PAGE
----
I have the following exercise in my textbook:

So, Matt, how are things with you? You (look) very well.

The context is “. . . conversation between two ex-colleagues who have not seen each other for some time.” It is asked to use the appropriate tense of look, one of the present simple and present continuous or both.

Both tenses are valid, according to the textbook. Why is the present continuous valid?

Here, I think “look” is a stative verb. It is used to describe what the other person is. He “looks good.” Why would one want to use the present continuous here? To suggest what? The speaker doesn’t seem to suggest the state of “looking good” is temporary or for a period of time around the present.

1 Answer 1


"You are looking good" is a fixed phrase, almost an idiom. It is used to indicate that the person's appearance is positive at the current moment, thus the present continuous is appropriate, It is often used when the suggestion is as much of a healthy appearance as of a merely attractive one. It is also used metaphorically, to indicate that a person seems to be doing well in some undertaking or project or competition.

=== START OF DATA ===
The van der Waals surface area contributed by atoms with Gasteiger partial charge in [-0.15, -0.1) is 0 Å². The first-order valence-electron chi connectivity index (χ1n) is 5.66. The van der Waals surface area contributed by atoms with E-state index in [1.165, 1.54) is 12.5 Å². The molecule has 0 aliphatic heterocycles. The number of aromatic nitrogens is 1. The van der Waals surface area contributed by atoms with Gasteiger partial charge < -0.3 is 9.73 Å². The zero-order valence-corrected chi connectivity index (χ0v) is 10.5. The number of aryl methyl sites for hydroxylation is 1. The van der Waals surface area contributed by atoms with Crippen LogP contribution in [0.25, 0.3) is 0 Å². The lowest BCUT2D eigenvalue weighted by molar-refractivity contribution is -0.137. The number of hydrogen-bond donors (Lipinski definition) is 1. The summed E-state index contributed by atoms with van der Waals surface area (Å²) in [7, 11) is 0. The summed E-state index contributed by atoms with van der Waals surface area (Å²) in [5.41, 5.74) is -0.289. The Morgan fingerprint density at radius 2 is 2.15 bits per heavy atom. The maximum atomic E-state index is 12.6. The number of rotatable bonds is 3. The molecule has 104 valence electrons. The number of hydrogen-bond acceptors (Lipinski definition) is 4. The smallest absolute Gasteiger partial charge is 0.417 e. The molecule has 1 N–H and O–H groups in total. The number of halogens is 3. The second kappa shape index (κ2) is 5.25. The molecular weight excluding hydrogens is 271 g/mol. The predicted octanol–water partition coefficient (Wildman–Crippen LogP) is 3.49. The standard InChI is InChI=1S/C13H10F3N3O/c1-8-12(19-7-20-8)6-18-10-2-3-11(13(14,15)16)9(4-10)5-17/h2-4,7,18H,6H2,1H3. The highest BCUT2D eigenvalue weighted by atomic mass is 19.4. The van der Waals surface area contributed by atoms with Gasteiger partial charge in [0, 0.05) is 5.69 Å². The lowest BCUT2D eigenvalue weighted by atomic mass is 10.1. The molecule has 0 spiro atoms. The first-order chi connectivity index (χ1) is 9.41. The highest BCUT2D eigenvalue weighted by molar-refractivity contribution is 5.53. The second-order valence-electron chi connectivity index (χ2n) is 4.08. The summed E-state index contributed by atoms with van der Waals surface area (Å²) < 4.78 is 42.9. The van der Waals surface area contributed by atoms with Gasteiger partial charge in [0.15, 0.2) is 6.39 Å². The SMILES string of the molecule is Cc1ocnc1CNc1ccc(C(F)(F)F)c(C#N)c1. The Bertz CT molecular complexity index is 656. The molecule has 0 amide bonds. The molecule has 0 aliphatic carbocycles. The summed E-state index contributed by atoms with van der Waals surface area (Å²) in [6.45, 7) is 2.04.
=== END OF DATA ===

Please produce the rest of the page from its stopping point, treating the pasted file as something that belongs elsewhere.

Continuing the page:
A fluent speaker might well use this expression because it is such a common one, without carefully analyzing present simple vs present continuous. But if it were chosen with intent, it would be to emphasize the good appearance at the current moment. I can imagine it being used to someone before a job interview, or a date, to assure that person that his or her appearance is all that it should be. That does not quite fit the context given by the textbook.

But fluent speakers will often use a continuous form without carefully considering if they wish to particularly emphasize the current moment as opposed to a longer-term situation. Thus the use of a continuous form does not reliably indicate such an intention. It may have no significant difference in meaning from a use of the present simple.

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